He started things off by pointing out that Hoffman, as an early investor in Facebook ($37,500 at a $5 million valuation to be exact), was now super rich. How was life treating him these days?
For one thing, he now flies in a private jet; just him and the pilot. He doesn’t own his own jet yet though.
The conversation then shifted over to everyone’s favorite topic: Facebook’s IPO. What happened there? Hoffman of course went the diplomatic route and said that given the unprecedented demand to price Facebook accurately and to ensure a myriad number of things go right (employees and early investors get rich, not leaving too much money on the table, etc), the company did as best as they could given what they knew at that time. There were some factors that they couldn’t have been accounted for like Nasdaq’s servers going down, but other than that, as cliche as this sounds, it is what it is.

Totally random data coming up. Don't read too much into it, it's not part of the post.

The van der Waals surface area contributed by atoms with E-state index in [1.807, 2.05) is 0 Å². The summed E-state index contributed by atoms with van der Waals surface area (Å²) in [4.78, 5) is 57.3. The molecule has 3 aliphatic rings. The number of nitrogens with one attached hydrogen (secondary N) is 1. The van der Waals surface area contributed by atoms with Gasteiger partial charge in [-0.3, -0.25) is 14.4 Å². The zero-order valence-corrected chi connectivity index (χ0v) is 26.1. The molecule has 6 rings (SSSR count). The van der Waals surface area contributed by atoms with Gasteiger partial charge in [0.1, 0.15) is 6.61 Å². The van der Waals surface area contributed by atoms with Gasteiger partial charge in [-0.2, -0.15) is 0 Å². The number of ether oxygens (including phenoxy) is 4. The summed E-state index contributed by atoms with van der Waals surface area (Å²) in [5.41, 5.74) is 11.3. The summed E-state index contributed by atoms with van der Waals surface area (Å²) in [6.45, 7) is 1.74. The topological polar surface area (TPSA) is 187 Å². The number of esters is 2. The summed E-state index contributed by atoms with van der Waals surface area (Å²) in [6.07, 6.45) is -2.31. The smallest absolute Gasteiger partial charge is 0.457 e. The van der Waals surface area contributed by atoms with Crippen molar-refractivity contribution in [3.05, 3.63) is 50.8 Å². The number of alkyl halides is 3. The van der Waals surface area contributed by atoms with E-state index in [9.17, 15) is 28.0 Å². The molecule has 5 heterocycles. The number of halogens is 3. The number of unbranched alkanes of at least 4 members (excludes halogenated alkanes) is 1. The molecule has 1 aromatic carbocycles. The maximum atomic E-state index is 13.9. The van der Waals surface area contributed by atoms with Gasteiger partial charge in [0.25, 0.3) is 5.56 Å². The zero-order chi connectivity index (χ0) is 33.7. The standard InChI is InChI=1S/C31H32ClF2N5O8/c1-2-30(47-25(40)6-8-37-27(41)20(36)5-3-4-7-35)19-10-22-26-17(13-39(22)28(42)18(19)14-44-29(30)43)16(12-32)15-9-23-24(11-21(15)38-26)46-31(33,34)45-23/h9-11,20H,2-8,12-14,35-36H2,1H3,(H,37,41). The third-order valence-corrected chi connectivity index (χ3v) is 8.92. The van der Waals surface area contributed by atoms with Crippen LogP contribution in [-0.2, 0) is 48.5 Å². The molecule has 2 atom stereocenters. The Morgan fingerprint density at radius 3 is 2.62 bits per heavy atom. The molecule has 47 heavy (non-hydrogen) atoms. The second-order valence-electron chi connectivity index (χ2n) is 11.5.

“So, is now a good time to buy into Facebook stock?” Arrington asked next. Hoffman responded that Facebook’s challenge is figuring out in the short term, how to monetize its mobile space, but interestingly said that it was not too difficult to solve. In fact, he says that he is bullish on Facebook in the long-term and believes that the next six months will be a critical period for Facebook to demonstrate its long-term innovative capabilities.
The next hot topic dealt with Twitter’s efforts to push out developers from its ecosystem. Recently, Twitter implemented changes to its API that now prevents LinkedIn users from posting their tweets to their LinkedIn newsfeed. Arrington tried repeatedly to get Hoffman to say that Twitter’s moves “are total bullshit,” but only got him to say that “it was partial bullshit.” Here’s why.